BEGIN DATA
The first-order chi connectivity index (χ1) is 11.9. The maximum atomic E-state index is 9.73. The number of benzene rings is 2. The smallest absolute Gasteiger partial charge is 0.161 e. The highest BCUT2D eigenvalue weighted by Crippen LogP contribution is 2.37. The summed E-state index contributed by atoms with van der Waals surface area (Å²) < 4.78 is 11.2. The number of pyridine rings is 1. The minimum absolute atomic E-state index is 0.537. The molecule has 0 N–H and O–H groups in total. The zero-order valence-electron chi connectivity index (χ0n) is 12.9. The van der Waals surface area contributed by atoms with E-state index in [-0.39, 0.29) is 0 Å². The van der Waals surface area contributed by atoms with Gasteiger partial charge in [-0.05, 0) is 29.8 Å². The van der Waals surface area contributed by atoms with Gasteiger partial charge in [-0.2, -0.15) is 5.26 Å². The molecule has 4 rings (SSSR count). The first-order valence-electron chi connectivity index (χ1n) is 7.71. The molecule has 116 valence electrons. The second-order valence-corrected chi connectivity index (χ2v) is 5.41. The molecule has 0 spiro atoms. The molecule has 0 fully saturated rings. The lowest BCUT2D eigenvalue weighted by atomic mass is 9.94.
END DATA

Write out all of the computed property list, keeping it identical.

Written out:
The first-order chi connectivity index (χ1) is 11.9. The maximum atomic E-state index is 9.73. The number of benzene rings is 2. The smallest absolute Gasteiger partial charge is 0.161 e. The highest BCUT2D eigenvalue weighted by Crippen LogP contribution is 2.37. The summed E-state index contributed by atoms with van der Waals surface area (Å²) < 4.78 is 11.2. The number of pyridine rings is 1. The minimum absolute atomic E-state index is 0.537. The molecule has 0 N–H and O–H groups in total. The zero-order valence-electron chi connectivity index (χ0n) is 12.9. The van der Waals surface area contributed by atoms with E-state index in [-0.39, 0.29) is 0 Å². The van der Waals surface area contributed by atoms with Gasteiger partial charge in [-0.05, 0) is 29.8 Å². The van der Waals surface area contributed by atoms with Gasteiger partial charge in [-0.2, -0.15) is 5.26 Å². The molecule has 4 rings (SSSR count). The first-order valence-electron chi connectivity index (χ1n) is 7.71. The molecule has 116 valence electrons. The second-order valence-corrected chi connectivity index (χ2v) is 5.41. The molecule has 0 spiro atoms. The molecule has 0 fully saturated rings. The lowest BCUT2D eigenvalue weighted by atomic mass is 9.94.